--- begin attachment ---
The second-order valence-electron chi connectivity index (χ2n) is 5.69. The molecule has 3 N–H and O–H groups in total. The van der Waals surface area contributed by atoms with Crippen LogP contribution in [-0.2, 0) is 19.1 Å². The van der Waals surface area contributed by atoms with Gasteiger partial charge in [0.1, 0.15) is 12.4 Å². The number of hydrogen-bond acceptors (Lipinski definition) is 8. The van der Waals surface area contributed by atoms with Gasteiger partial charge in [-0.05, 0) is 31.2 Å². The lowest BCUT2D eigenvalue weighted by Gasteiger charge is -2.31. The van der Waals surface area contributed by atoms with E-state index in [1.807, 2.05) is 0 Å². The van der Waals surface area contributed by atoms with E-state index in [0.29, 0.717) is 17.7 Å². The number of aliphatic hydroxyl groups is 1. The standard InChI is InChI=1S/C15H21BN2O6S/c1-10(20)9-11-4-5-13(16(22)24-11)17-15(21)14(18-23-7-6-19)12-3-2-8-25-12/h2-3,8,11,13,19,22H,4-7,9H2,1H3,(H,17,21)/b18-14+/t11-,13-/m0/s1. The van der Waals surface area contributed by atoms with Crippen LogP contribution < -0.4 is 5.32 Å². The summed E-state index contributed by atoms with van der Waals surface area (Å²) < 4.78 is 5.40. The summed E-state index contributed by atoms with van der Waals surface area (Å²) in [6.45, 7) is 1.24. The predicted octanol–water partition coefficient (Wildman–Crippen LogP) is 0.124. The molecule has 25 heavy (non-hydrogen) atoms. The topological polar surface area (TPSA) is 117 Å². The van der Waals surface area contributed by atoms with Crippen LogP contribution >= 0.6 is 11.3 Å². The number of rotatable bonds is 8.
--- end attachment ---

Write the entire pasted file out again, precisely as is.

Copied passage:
The second-order valence-electron chi connectivity index (χ2n) is 5.69. The molecule has 3 N–H and O–H groups in total. The van der Waals surface area contributed by atoms with Crippen LogP contribution in [-0.2, 0) is 19.1 Å². The van der Waals surface area contributed by atoms with Gasteiger partial charge in [0.1, 0.15) is 12.4 Å². The number of hydrogen-bond acceptors (Lipinski definition) is 8. The van der Waals surface area contributed by atoms with Gasteiger partial charge in [-0.05, 0) is 31.2 Å². The lowest BCUT2D eigenvalue weighted by Gasteiger charge is -2.31. The van der Waals surface area contributed by atoms with E-state index in [1.807, 2.05) is 0 Å². The van der Waals surface area contributed by atoms with E-state index in [0.29, 0.717) is 17.7 Å². The number of aliphatic hydroxyl groups is 1. The standard InChI is InChI=1S/C15H21BN2O6S/c1-10(20)9-11-4-5-13(16(22)24-11)17-15(21)14(18-23-7-6-19)12-3-2-8-25-12/h2-3,8,11,13,19,22H,4-7,9H2,1H3,(H,17,21)/b18-14+/t11-,13-/m0/s1. The van der Waals surface area contributed by atoms with Crippen LogP contribution < -0.4 is 5.32 Å². The summed E-state index contributed by atoms with van der Waals surface area (Å²) < 4.78 is 5.40. The summed E-state index contributed by atoms with van der Waals surface area (Å²) in [6.45, 7) is 1.24. The predicted octanol–water partition coefficient (Wildman–Crippen LogP) is 0.124. The molecule has 25 heavy (non-hydrogen) atoms. The topological polar surface area (TPSA) is 117 Å². The van der Waals surface area contributed by atoms with Crippen LogP contribution >= 0.6 is 11.3 Å². The number of rotatable bonds is 8.